I would highly recommend my surgeon (if you're in the Toronto area, I'll post his contact info). There aren't a lot of doctors out there who readily admit that they have NEVER done laparoscopic repair of parastomal hernias (I believe that they cannot figure out how to bring the mesh around the portion of colon before it exits the stomach wall). In fact, if you go on the Shouldice site, this is one of the surgeries which they do not do.
loann2011
Dec 02, 2013 4:47 pm

Patin, thank you so much for replying. No, I don't live in your area. I live in Williamsburg, VA. I went to my appointment with a new surgeon a week ago and he wants me to have a CT scan this coming Friday. He says that he can repair the hernia and remove some of my large intestine. Still, kinda scary! I have frequent blockages and pain, and the hernia is so large and there is no evidence of a stoma any longer, which makes wearing the bag ineffective, to say the least. There is a lot of leakage and caustic burning around the site. I have to change frequently. Possibly, your surgeon there could recommend someone here in this area that has done this type of surgery? I'm not sure, at this point, if the surgeon will want to just repair or do another completely different opening for the colostomy. Thank you so much! Have a wonderful day!

PatinPickering
Feb 04, 2014 5:47 pm
Hi Loann. (Sorry for the lag in time.) The doctor to whom I'm referring is Dr. John Hagen. He specializes in laparoscopic surgery. His office is in Toronto (the group is called, "Minimally Invasive Surgery" (MIS). You can review their site at, http://www.misgroup.ca. You might want to consider having it done here.

I have referred him once before and the results were deeply appreciated. AND, I'm almost 6 years of NO hernia issues even though he told me to expect the hernia to return! In point of fact, my peristomal skin is dramatically better now.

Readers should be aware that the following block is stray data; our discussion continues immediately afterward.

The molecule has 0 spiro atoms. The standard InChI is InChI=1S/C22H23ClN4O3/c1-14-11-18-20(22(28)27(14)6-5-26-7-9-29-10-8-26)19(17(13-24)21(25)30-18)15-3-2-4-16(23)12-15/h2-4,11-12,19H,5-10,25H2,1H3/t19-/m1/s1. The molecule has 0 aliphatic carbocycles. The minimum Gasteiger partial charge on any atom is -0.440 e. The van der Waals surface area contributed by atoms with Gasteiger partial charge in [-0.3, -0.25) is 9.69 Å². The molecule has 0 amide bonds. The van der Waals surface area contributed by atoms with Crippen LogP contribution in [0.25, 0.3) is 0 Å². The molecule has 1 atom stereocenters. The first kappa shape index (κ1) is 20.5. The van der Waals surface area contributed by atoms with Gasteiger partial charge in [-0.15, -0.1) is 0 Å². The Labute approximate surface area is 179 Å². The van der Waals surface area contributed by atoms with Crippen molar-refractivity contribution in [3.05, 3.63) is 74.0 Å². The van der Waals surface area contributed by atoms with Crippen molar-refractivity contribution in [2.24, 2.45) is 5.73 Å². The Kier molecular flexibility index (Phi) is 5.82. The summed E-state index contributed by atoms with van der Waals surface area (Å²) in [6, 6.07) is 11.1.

If an introduction is required, you can figure out my email info (through this site) and connect with me.
loann2011
Feb 09, 2014 4:37 pm
Hi, Pat in Pickering,

Thank you for your reply! I am considering surgery on my colostomy with a surgeon
here in Williamsburg, VA. I am a little scared of having this done, as I am
afraid that I may be in worse condition after the surgery. I could not possibly go to
Toronto for this surgery. But, I thank you for the information.

My colostomy hurts, with the large hernia. I have a lot of problems with it.

I hope you have a great day and I thank you!

Loann
Webmaster Mike
Mar 05, 2014 10:43 pm
Hi Loann2011 and I'm with you on being apprehensive about additional surgeries when you're feeling fine just to get rid of a hernia bulge and stoma reversal. I had a total blockage in 2009 and the ER surgeon performed a transverse colostomy. Within a week of hospital discharge (pun intended) with my new stoma buddy, he began to prolapse. Soon, I developed a cantaloupe-sized hernia under the now 7-inch long prolapsed stoma, which complicated life. At least I no longer have blockage pain or nausea and eat whatever I like. I'm my own stoma nurse and I'm forced to use the Hollister 8531 colostomy bags.